The marriage service was said and over very early in the morning, for they wished to make no fuss, and draw no eyes upon them, save the kindly ones of a few old neighbours who had known them both from their birth. The child Isola had gathered a great bunch of the wild narcissus, which filled the church with its fragrance; that was their only rejoicing. Viola wore page: 157 the grey gown she had laid aside in the past summer; and the good vicar blessed them with a quiver in his voice, and they went as quietly and sadly home again; the stick of old Pippo keeping tune and time on the stones with Annunziata’s crutch.

Then every one went to his work again, and there was no attempt at any kind of festivity: it would have been unfitting, and Carmelo would have had no heart for such a thing.

He and Viola went home and with the old man to the little square house to break bread with him ere she departed for ever. They had offered to live with him there a few months before taking up their abode at the mill; but Pippo had refused the offer, sweet as it was to him, for he said to himself: ‘They will distrain all I have: the girl will be best away from that.’

page: 158

He had a little meal for them, and they sat at it silently: no one had appetite to eat. It was like a funeral rather than a bridal feast. None of the broad jokes common at such times were heard, and no levity could lift its head under such sorrow.

It wrung the heart of Viola to leave the old man all alone to do his chores, and make his bread and bed; but Pippo, harshly at the last, said that he would have it so, and so best liked it: and she submitted.

The mill was but a half‐a‐mile off down the river: she promised herself that she would run in to him a dozen times a day to do all that was needed. With the miller’s three girls there would be little for her to do in her father‐in‐law’s house, and Carmelo was fond of Pippo.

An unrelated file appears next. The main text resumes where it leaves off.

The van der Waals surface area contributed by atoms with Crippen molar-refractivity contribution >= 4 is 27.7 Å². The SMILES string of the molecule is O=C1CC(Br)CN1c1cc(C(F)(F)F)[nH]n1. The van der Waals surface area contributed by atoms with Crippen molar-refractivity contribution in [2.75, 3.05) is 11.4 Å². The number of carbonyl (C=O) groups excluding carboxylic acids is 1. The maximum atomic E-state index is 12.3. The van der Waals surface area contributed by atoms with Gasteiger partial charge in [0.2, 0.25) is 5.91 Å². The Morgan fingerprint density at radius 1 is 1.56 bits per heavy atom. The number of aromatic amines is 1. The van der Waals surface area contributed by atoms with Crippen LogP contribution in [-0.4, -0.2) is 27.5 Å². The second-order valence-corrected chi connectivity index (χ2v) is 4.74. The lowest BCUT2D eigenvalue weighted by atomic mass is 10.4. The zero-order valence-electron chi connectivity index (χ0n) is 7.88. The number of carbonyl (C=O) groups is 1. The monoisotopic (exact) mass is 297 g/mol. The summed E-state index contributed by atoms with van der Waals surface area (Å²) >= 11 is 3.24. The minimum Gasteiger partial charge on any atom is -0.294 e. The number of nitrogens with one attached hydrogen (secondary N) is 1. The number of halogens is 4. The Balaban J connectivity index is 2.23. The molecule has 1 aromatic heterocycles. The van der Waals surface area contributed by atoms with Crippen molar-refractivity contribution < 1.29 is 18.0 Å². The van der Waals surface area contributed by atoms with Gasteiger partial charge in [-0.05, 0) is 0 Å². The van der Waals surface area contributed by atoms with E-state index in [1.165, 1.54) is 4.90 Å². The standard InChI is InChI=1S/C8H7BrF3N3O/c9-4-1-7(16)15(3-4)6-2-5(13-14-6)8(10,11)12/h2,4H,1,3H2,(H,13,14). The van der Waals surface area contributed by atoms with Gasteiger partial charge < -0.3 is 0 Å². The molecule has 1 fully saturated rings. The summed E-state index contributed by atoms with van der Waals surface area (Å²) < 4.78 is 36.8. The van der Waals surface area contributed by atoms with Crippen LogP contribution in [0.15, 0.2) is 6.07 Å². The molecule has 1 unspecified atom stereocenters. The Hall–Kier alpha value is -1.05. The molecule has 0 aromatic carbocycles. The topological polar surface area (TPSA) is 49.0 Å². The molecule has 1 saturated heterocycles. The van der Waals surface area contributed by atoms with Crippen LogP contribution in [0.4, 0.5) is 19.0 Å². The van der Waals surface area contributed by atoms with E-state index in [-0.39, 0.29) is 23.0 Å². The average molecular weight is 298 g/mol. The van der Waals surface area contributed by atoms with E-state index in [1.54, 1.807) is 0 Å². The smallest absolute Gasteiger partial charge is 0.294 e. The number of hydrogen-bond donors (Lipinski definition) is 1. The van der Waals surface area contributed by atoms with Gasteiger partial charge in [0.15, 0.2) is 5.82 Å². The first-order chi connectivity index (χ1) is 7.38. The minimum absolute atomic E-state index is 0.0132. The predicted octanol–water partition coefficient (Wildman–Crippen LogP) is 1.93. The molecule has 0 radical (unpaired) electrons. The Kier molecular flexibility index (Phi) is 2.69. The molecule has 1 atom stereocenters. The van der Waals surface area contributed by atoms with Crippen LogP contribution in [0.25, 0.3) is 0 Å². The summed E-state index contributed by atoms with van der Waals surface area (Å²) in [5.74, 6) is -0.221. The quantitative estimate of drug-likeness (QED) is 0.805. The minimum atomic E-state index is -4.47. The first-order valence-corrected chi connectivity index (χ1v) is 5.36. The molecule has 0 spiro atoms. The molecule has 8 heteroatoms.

Pippo filled a glass with wine and lifted it solemnly upward.

page: 159

‘My girl,’ he said gravely; ‘be as good a wife as you have been a good child to me, and you will be as a vein of gold to those you go to dwell with. You have had sore trouble here. May it never find you where you go now. Demetrio, drink with me: health and long life to your son and your son’s sons when you and I be underneath the sod.’

Then with twilight, the young people went away to the mill‐house, where there were now no nightingales safe in leafy trees to sing through the hours of their nuptial night; and old Pippo was left alone in his little, dull, and quiet place, where there was not sound but of the Rosa water breaking on the sand beneath the willows.

He looked through his back door at little Raggi’s grave.

‘My wee dog,’ he said to it. ‘I shall page: 160 soon be like you now. Let the thieves come and seize; they cannot get blood out of a post; and it does not matter for me, since you and the girl are gone.’

Then he sat him down by the cold hearth, with his hands on his knees, and his head on his breast, and never stirred till midnight came.